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Safe Driving Tips to Avoid Tickets

Driving usually becomes second nature after a while. Yet sliding into autopilot can easily lead to mistakes. Even if you don't hurt yourself or someone else, inadequate driving can draw attention from law enforcement.

At best, getting a traffic ticket is an expensive hassle. At worst, a traffic ticket can lead to more permanent penalties like raising your insurance costs or even losing your driver's license. Taking steps to drive safely can help you avoid getting ticketed.

Driver safety is a combination of driver, vehicle, and roadway factors. There are many specific safe driving techniques you can follow to both avoid tickets and lower your chances of causing an accident. In this article, you'll learn how driving safety can start with four simple safety tips.

Check Your Current Health

Driving is a physical activity in many ways. You'll need to stay alert, see dangers, and react quickly. Certain medical conditions, medications, and health effects can impede your driving skills.

Before getting behind the wheel, ask yourself questions such as:

  • Do I feel too tired to focus?
  • Do any of my medication labels warn against driving or operating machinery?
  • Is an injury preventing me from checking my blind spots or comfortably driving?
  • Has enough time passed since I last drank alcohol?
  • Is anything affecting my vision, such as glaucoma or cataracts?

Depending on your answers, you may need to find an alternative way to reach your destination. Someone could drive for you, whether they are a friend or a ride-share service.

Brushing off a physical hazard can have serious consequences. Drowsy driving and drunk driving are among the most common causes of car accidents in the United States. Police, sheriff's deputies, and troopers look for signs of odd or dangerous driving behavior while on patrol. They may pull you over. Even if you believe you have a valid reason to drive, the officer might disagree.

If you start feeling ill or tired while driving, you may need to move safely to the side of the road. Stopping might be inconvenient, but so is a ticket or car accident.

Assess Your Mental State

Driving is also a mental activity. You must make fast yet careful decisions to protect yourself and others. Emotions are a big part of your safety when you drive.

You can't get a ticket for anger or nervousness, but those feelings can lead to risky driving choices. If you are irritable, you may be more prone to aggressive driving such as tailgating and road rage. Anxiousness can lead to speeding or driving too far under the posted speed limit. A personal matter could also distract you from driving by taking your mind away from what's happening around you.

Though emotions are part of life that you can't simply turn off, you should take a moment to evaluate whether you are ready to drive. You can also use that moment to reset and manage your mental state before starting your car.

There are scenarios in which having patience and clear judgment can prevent traffic crashes. For example, let's say another car cuts you off when changing lanes on your way home from a frustrating day at work. Letting it go and keeping your distance rather than trying to get revenge is safer. As satisfying as it may seem in the moment, breaking traffic laws isn't worth the potential ticket.

Maintain Your Vehicle and Safety Features

Once you know you are in a safe physical and mental state to drive, it's time to check your vehicle. This step is a good idea before every trip, even if your car was fine the last time you drove.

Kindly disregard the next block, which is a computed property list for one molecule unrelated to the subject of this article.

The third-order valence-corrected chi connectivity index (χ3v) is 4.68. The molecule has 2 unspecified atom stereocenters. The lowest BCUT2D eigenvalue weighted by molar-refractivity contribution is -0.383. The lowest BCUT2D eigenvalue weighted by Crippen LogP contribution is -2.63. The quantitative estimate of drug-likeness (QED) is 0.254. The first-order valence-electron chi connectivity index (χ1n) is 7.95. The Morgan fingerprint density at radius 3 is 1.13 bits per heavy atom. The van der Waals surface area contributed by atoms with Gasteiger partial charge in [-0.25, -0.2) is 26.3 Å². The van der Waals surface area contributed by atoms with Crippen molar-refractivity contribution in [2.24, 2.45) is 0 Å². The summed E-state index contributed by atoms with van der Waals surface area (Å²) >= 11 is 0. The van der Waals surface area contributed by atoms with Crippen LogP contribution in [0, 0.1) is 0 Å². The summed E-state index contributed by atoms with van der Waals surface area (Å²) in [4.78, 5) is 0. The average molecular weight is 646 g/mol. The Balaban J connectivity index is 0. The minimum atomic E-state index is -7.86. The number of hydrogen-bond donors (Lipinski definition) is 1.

Your vehicle should pass a quick safety check, including these factors:

  • All your headlights, tail lights, and turn signals work.
  • Your tires meet your car's air pressure recommendation.
  • Your tire treads are deep enough.
  • The front and back window wipers work.
  • Your mirrors are in the proper position for you to see around the vehicle.
  • Nothing is behind your car if you're backing out of a driveway or parking spot.
  • All seat belts are in good condition, including for passengers.

Routine maintenance can identify issues that are harder to detect. You can also check for vehicle recalls through the National Highway Traffic Safety Administration (NHTSA). Recalls might concern a component as vital as a defective airbag. Something you added to your car, like a car seat, may also be subject to a recall.

Law enforcement officers often pull over motorists for unsafe vehicle problems. They can issue tickets if your car doesn't follow your state's vehicle standards.

Watch the Road Conditions

While driving, you'll need to adapt to the circumstances on the road. Many factors, such as inclement weather and construction, can impact road safety.

Hazards on the road could involve:

  • Low visibility in fog, rain, snow, and darkness
  • Slippery road surfaces due to water or ice
  • Speed bumps
  • Deep potholes
  • Nearby pedestrians or workers

For example, braking too late on black ice could risk skidding through a red light. Failing to turn on your lights at night could make it easy to miss a stop sign or bicyclist on the road.

The risk of collisions can rise when drivers expect that their vehicle will similarly handle all road and weather conditions. As a defensive driver, you may need to drive more slowly and brake sooner than usual.

Need Help With a Traffic Ticket?

You can't guarantee other drivers' safety. However, you can prevent your risk of a ticket by doing everything in your power to become a safer driver. Your state's Department of Motor Vehicles (DMV) may offer a defensive driving course with more safety tips.

If you get a traffic ticket, it is possible to challenge it to avoid fines and protect your driving privileges. You can speak with a traffic law attorney near you for guidance.

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